Mental health

Depression

Artwork by R. Aragno

Depression is a common mental disorder, characterized by sadness, loss of interest or pleasure, feelings of guilt or low self-worth, disturbed sleep or appetite, feelings of tiredness, and poor concentration.

Depression can be long-lasting or recurrent, substantially impairing an individual’s ability to function at work or school or cope with daily life. At its most severe, depression can lead to suicide. When mild, people can be treated without medicines but when depression is moderate or severe they may need medication and professional talking treatments.

Depression is a disorder that can be reliably diagnosed and treated by non-specialists as part of primary health care. Specialist care is needed for a small proportion of individuals with complicated depression or those who do not respond to first-line treatments.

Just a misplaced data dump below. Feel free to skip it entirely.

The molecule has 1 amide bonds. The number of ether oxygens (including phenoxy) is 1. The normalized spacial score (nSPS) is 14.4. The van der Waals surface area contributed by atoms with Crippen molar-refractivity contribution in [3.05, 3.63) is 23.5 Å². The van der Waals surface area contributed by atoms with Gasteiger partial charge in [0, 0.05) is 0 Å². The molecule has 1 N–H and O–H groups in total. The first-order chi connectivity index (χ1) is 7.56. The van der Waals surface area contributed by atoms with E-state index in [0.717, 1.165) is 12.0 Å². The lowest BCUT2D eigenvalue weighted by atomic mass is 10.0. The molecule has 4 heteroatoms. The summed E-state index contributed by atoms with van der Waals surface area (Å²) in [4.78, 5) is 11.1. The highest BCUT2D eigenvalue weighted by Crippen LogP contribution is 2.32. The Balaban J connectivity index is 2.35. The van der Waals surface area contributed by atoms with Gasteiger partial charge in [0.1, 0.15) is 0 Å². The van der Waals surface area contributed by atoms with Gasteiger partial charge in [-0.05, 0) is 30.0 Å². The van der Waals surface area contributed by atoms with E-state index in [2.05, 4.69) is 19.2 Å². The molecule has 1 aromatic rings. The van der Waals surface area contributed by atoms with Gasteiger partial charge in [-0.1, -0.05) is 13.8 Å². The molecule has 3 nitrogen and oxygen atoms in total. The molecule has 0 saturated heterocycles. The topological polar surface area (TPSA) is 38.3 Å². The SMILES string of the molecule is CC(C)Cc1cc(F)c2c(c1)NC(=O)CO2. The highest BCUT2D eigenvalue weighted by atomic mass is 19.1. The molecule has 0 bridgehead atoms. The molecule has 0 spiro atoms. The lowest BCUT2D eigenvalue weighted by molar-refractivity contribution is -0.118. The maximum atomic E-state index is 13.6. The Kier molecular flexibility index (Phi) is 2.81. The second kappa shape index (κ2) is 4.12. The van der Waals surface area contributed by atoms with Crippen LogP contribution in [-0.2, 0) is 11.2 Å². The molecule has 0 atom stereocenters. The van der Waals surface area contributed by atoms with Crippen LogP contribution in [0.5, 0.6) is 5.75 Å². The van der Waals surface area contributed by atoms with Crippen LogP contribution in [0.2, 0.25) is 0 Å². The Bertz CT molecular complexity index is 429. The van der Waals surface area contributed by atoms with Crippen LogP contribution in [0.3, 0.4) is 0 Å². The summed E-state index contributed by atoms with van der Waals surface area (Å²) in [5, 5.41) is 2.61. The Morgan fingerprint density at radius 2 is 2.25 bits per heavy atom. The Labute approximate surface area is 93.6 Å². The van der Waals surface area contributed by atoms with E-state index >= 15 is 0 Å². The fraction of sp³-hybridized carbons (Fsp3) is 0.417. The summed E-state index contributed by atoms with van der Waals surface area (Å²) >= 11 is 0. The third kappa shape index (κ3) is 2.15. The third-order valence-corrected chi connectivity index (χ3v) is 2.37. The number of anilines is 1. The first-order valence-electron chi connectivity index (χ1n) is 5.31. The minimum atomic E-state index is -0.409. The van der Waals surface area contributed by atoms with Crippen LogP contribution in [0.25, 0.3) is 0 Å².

General

Technical information

World Mental Health Day 2012

Related links

Latest publications

Mental Health Atlas 2014

With data from 171 of WHO’s Member States, Mental Health Atlas 2014 provides a comprehensive overview of mental health policies, plans and services worldwide.

First WHO Ministerial Conference on Global Action Against Dementia

The ‘First Ministerial Conference on Global Action Against Dementia’ fostered awareness of the public health and economic challenges posed by dementia and a better understanding of the roles and responsibilities of Member States and stakeholders.

WHO MIND Project